- Start with a simple but well-defined goal. It should be big enough to be significant, but small enough that you can actually follow through. Listening to a single Assimil lesson 8–12 times is great. “Study some French” is not a concrete enough goal, at least at first, and “learn 100 words new words in an SRS deck” is too much to keep up for long.
- You may find it more pleasant to “get it out of the way” first thing every morning, after you wake up, or to set aside a fixed time every day.
- If you have a miserable, depressing winter and you’re starting to burn out, you can set goals like “Study some French every day”. You’ll keep a small amount of momentum, and you’ll probably prevent the decay of your skills. But you’ll do less and less as time passes, and eventually you’ll need to recommit to a bigger and more concrete goal.
- If you commit to an overly large goal, you’ll make enormous gains, but you’ll drive yourself nuts, and possibly run screaming into the woods. Save this kind of crazy experimentation until later in the process.
There’s a real power to doing something every single day, because you can’t postpone it, you can’t let the rest of your life interfere with it, and you have to find the time every single day. And having a concrete rule makes it easier, because you don’t have to waste any time thinking up excuses.
If, like me, you’re motivated to learn a foreign language—but fear that you’ll get bored and give up—then you might want to read the two blog posts I linked to above, and consider a 30-day trial 🙂
Read the unabridged version here: Start the New Year With a 30-Day Trial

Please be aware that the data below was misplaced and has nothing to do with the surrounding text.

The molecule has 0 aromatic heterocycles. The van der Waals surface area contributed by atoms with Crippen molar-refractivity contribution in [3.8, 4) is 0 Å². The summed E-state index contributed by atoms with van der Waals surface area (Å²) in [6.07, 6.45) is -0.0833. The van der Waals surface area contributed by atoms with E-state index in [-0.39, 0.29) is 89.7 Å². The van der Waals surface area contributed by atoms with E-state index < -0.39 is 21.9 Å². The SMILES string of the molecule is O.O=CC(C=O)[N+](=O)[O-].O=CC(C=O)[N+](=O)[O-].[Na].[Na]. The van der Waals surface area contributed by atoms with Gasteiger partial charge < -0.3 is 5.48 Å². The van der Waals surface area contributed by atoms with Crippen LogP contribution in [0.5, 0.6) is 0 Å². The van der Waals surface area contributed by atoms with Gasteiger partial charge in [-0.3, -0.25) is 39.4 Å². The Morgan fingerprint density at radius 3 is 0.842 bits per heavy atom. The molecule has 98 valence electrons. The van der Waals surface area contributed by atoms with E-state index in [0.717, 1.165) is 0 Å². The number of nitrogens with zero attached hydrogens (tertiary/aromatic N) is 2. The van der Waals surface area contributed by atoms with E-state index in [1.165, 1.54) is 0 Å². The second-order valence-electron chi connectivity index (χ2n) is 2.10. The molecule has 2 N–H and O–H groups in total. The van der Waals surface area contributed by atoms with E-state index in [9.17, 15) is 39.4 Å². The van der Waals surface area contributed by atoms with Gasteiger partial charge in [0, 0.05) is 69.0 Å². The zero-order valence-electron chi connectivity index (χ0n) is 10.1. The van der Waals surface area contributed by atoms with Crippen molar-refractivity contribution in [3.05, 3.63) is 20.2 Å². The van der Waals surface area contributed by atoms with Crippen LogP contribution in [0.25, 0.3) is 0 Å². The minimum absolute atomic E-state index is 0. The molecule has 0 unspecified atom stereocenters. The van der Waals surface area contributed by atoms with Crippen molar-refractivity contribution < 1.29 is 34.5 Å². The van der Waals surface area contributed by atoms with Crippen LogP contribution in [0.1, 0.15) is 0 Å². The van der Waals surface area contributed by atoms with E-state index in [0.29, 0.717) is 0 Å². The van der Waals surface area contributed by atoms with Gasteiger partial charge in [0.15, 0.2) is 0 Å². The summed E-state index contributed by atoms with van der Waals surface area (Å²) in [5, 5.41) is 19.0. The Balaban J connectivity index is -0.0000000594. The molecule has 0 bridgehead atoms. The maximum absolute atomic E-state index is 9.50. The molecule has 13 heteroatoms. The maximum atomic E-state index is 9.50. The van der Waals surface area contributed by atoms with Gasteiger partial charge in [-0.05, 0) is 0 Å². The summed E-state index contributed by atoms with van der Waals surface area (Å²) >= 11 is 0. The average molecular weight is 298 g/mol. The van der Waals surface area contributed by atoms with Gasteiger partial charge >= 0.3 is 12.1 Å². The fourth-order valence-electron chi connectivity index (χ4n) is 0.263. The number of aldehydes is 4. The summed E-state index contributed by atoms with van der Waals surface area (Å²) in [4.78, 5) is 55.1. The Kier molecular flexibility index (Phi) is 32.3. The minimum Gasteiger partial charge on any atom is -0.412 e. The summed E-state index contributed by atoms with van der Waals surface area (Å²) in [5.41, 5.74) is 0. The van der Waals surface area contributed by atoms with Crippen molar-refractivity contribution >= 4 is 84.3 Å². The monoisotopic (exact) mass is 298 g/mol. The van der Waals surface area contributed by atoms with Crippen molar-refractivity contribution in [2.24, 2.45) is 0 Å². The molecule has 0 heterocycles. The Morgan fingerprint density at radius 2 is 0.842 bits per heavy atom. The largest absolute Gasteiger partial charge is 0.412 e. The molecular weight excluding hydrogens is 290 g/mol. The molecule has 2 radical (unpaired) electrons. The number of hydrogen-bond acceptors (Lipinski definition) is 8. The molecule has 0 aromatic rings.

What emk and Steve are suggesting ties in sweetly with Luca’s language learning method. If you have not had the pleasure, below are Luca Lampariello’s two recent posts on WLT:
An Easy Way to Learn Foreign Languages: Part One
An Easy Way to Learn Foreign Languages: Part Two
Don’t break the chain…
One of the inspirations emk mentioned is the Seinfeld calendar. What you do is acquire a wall calendar that has all 12 months on one page, stick it on a high traffic wall, and then mark each successful day with a red X.
The continuous chain of X’s are supposed to motivate you to keep going with your resolutions.
Sounds good to me.
If you have an iPhone, there is an app called Don’t Break The Chain! You have a choice of a free app with ads, or a US$4.99 version without ads.
For those without iPhones, there are online calendars: Don’t Break The Chain! is good.
I have not tried either (yet) so please let me know if you do.
And if you don’t want to keep an eye on your chain via a website or with an iPhone, you can always download these two beautiful calendars: Seinfeld Calendar.
The pdf’s print out on A4 or Letter, which are a perfect size for the fridge door. I’ve printed two and taped them together for separate goals: Thai lessons and using my Air Walker. I just might add a secret third…
I also found a sample spreadsheet for 2007: Don’t Break the Chain – Spreadsheet Version. It is especially suited for those with more than one resolution to follow.
In Tomas’s post, he mentions printable calendars at ePrintable.com: Free Printable Calendars you can make customise and print.
So there you have it. A selection of calendars on your iPhone, online, in Excel, and printable as well.
Making (but not breaking) a New Year’s resolution…
I’m going for it. Absolutely. Following emk’s lead, I’m headed for thirty days of Jerry, Steve, and Luca. And if you want to go for it too, I’d really love have you along for company. Baring that, I’d appreciate your support.
11 thoughts on “30 Days to Successful Thai Language Habits”
Hi William, I’m not sure how I missed your comment. I agree, David’s book is a good one. I even had a Thai teacher check it out and it received the highest rating from her.
Hi Kevin, 2010 was a weird year for me. The insomnia kicked my butt and took charge so I just went along for the ride. But I’m still here. Still pounding away. I have not quit.